This is a level 4 activity from the Figure It Out series.
In this activity, students interpret the graph showing how the value of material goods such as a surfboard usually decreases over time.
There are three distinct periods that need to be considered. During the first 3 month period, the surfboard loses value more rapidly than at any other time. In fact, it loses $200 in value, which is almost 30% of its price when new. Its rate of loss of value (rate of depreciation) is about $67 per month (found from $200 ÷ 3 = 66.666). For the next 9 months, the surfboard loses value steadily from $500 to $350. The line for this part of the graph is much less steep than the line for the first 3 months, and the rate of depreciation over the 9 months is almost $17 per month (found from $150 ÷ 9 = 16.666). For the third period, that is, for the second 12 months that Vinny owns the surfboard, there is a loss of $100 as a result of a steady rate of depreciation that is a little more than $8 per month (found from $100 ÷ 12 = 8.333).
In questions 3 and 4, the students use the graph to make sensible predictions, or extrapolations, for periods beyond the data shown on the graph. They are also asked to justify their predictions. While it is safe to simply extend the graph by assuming that the rate of depreciation remains the same for the period beyond 24 months, a more in-depth analysis is possible by looking at the shape of the graph over the first 24 month period.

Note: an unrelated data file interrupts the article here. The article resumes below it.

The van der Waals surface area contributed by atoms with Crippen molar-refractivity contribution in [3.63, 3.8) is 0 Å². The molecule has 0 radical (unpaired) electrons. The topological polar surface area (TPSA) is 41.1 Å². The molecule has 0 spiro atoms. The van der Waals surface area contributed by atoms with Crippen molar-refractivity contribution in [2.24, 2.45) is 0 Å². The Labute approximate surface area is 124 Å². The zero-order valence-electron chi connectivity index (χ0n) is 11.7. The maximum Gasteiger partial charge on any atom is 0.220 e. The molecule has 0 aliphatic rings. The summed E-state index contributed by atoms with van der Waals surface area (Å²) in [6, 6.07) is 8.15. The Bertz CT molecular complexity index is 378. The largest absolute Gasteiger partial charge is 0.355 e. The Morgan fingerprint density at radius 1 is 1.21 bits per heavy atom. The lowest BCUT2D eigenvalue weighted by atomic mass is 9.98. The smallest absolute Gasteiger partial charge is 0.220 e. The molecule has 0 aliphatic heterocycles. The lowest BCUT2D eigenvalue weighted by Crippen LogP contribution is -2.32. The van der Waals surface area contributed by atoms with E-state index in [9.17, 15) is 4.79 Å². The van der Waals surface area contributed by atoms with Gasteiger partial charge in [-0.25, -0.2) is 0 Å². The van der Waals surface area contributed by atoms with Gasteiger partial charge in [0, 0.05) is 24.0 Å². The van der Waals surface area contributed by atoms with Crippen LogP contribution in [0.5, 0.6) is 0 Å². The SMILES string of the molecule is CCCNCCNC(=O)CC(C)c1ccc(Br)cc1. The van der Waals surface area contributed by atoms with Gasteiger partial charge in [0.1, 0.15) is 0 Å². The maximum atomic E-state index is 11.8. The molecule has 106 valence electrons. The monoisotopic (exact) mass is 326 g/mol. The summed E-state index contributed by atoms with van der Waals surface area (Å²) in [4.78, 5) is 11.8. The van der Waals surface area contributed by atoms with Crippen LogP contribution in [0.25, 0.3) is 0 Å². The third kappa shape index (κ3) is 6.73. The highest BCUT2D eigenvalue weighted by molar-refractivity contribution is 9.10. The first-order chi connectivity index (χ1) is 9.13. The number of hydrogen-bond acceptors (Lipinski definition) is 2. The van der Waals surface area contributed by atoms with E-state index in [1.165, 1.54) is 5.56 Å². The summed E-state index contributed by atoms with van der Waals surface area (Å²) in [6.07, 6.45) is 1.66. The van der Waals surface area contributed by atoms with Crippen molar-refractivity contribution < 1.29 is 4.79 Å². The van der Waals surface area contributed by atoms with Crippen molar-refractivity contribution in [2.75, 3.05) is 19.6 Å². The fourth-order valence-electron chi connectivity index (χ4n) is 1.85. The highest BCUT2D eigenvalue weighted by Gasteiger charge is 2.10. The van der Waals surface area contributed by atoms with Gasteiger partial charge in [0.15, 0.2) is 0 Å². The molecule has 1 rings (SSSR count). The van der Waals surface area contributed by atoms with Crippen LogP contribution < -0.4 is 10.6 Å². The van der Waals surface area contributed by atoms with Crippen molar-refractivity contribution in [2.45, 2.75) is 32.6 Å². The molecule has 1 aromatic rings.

The gradual flattening of the graph as a consequence of the rate of depreciation reducing as time goes on suggests that the value of the surfboard will not decrease by an amount greater than for the previous 3 months, that is, $25. So, if its value at 24 months is $250, then by 27 months, its value is not likely to be less than $225. For the same reason, if the value of the surfboard at 27 months is $225, it is likely to fall in value by not more than $25 in the next 3 months. So Vinny is likely to get at least $200 for the surfboard by selling it at 30 months.
It is unlikely that many students will make the argument above without some initial prompting. One way to help might be to first extend the straight line representing the part of the graph between 12 and 24 months to the point representing the value of the surfboard at 27 months and the point when the value of the surfboard is $200. The students might then decide whether it is more likely that these points will actually lie on the line, above the line, or even below the line. It is argued above that it is more likely that these points will be on or above this line. The students should be encouraged to explain their reasoning for their decisions.
Answers to Activity
1. a. $700
b. The value of the surfboard is continuously decreasing.
|Time from new (months)||Value of surfboard ($)|
ii. In the 3 month periods between 12 and 24 months
c. During the first 3 months, the value decreases by $200 in 3 months or approximately $67 per month. Between 12 and 24 months, the value decreases by $25 in each 3 month period or approximately $8 per month.
3. Probably about $225. The gradual flattening of the graph suggests the value of the surfboard will not decrease by an amount greater than that for the previous 3 months, that is, $25. So, if its value at 24 months is $250, then by 27 months, its value is likely to be at least $225.
4. 30 months is the latest time that Vinny could sell his surfboard for $200 or more. If the surfboard’s value at 27 months is $225, it is unlikely to fall in value by more than $25 in the next 3 months.